Perhaps the most interesting part of the law with respect to the fixed income market will be the effect that electronic trading of fixed income derivatives has on the underlying cash markets. We believe movement toward more robust electronic trading is inevitable for most fixed income securities as the efficiencies derived from current technology are too overwhelming to be ignored. More advanced electronic trading is currently conducted almost exclusively among the major market participants. Forthcoming changes to the derivatives market may well provide the catalyst for more widespread adoption of electronic trading.

Reduction in Bank Lending Largely Hype

We are not clear how opponents to the Dodd-Frank law purport that reform will lead to a decline in the availability of business and retail credit. The best we can determine is that they believe that greater regulation will raise business cost for smaller lending institutions, driving some out of business, and resulting in less available, more expensive credit for small businesses and less creditworthy individuals, from fewer banks.

The business cost argument is not new. In our experience, it has been one of the most widely used arguments against regulation when opponents lack reasonable or rational grounds upon which to object. We have yet to see any bank, broker, exchange, ECN, or ATS be truly hurt through compliance-oriented spending in connection with new regulation.

We think the cost argument is largely hype that could be traced to banks intent on protecting their bottom line. In other words, the cost argument is really an indirect objection to impending revenue reductions likely to result from the new legislation. In fact, once the legislation is implemented, bank operating models may very well resemble those at banks between the 1930s and 1990s while the Glass-Steagall Act was in place.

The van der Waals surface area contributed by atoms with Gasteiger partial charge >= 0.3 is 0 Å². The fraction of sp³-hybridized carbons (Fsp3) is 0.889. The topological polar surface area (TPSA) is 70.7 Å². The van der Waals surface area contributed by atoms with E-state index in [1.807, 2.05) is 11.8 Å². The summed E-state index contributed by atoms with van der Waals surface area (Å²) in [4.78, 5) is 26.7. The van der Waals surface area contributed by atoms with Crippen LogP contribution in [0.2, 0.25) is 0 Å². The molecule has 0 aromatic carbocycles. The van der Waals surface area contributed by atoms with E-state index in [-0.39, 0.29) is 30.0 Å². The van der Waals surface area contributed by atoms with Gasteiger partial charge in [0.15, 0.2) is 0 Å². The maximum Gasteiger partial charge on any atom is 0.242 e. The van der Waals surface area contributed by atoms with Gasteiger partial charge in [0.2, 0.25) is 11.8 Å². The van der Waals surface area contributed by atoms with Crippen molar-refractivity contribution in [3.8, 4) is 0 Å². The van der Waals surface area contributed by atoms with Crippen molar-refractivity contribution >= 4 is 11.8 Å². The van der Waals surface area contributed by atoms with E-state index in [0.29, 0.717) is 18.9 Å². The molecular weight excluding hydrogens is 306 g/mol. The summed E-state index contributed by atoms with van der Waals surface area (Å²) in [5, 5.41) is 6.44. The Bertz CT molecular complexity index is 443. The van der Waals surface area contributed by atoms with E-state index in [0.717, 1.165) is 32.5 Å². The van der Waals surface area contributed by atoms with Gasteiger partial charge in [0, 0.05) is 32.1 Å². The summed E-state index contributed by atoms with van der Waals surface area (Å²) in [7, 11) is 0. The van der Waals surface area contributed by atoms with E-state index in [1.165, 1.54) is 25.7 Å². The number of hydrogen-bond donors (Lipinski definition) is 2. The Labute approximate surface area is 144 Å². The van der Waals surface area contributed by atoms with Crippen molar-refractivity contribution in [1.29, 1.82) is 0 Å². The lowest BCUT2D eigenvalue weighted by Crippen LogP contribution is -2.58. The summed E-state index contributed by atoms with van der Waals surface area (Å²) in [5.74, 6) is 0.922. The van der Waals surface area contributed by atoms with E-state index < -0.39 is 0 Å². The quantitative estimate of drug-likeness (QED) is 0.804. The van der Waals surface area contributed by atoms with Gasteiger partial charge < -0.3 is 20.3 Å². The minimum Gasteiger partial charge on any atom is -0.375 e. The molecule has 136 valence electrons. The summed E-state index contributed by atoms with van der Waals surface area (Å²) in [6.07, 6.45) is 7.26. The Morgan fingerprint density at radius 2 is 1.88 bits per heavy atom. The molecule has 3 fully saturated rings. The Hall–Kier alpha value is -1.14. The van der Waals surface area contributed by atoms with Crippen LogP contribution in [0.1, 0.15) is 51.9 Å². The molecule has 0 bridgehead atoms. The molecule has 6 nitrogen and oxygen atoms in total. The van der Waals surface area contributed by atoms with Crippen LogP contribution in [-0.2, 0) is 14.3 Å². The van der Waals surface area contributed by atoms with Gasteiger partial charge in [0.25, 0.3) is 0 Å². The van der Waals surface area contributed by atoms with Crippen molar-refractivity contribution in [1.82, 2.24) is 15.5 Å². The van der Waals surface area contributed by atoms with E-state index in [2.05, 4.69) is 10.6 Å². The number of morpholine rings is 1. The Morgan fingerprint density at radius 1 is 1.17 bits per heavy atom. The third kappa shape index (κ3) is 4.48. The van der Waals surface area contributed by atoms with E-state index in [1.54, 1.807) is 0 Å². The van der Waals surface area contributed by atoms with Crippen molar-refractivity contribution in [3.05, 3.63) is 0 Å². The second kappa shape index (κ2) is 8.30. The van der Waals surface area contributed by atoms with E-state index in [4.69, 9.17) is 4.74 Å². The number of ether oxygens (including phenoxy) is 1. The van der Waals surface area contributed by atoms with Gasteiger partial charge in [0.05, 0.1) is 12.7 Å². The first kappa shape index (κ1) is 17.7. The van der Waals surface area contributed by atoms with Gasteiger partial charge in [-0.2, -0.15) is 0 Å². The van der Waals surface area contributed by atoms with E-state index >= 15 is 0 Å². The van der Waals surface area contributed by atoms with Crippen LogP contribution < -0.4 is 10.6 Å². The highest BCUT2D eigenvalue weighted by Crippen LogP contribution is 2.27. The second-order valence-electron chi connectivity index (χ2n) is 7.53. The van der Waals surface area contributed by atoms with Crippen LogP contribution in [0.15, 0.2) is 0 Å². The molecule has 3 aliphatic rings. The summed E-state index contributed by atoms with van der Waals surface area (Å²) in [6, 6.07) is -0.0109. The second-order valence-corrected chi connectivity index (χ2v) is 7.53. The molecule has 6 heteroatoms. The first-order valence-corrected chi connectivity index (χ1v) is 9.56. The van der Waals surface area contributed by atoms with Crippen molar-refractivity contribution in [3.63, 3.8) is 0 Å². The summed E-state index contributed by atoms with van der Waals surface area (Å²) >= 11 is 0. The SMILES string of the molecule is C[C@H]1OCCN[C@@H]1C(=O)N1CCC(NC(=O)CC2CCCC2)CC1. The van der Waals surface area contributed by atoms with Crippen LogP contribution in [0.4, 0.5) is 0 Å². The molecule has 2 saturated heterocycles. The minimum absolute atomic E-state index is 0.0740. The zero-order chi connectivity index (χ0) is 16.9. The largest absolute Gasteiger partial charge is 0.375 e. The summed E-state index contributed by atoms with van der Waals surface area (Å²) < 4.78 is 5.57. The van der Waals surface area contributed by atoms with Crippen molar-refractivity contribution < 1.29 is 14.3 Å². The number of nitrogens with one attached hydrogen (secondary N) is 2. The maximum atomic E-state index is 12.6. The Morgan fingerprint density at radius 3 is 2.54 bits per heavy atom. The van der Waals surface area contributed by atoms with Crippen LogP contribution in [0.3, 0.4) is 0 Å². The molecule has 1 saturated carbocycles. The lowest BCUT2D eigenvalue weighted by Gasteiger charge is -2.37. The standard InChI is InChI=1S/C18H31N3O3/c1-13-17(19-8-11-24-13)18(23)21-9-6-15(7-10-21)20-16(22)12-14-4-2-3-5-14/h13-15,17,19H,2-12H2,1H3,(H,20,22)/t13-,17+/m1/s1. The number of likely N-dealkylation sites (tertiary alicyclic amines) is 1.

Glass-Steagall prohibited deposit-taking institutions from underwriting and trading in equity securities. During this period, widespread derivatives trading, for the most part, was non-existent. Banks focused their business efforts on account services and lending. Guess what? Business was just fine.

Job Export

We agree with Dodd-Frank opponents that the new legislation is likely to result in firms shifting certain financial services positions overseas. A more restrictive business environment may well result in so-called “regulatory arbitrage,” in which firms move business activities to less restrictive markets. Some trading will, no doubt, find its way to such geographies.

In regard to the potential export of jobs, we ask the fundamental question: Does it make sense to forgo beneficial legislation in the interest of repatriating a limited number of financial services positions?

We believe the answer is a resounding “no.”

We are not insensitive to those who have or may lose employment. However, it is what is natural and necessary during periods of structural economic change. Changes short of those mandated by the law would simply preserve a flawed business environment to protect the interests of a few. Preserving a flawed system to retain a relatively small number of jobs potentially places our nation’s economic engine and standard of living at risk.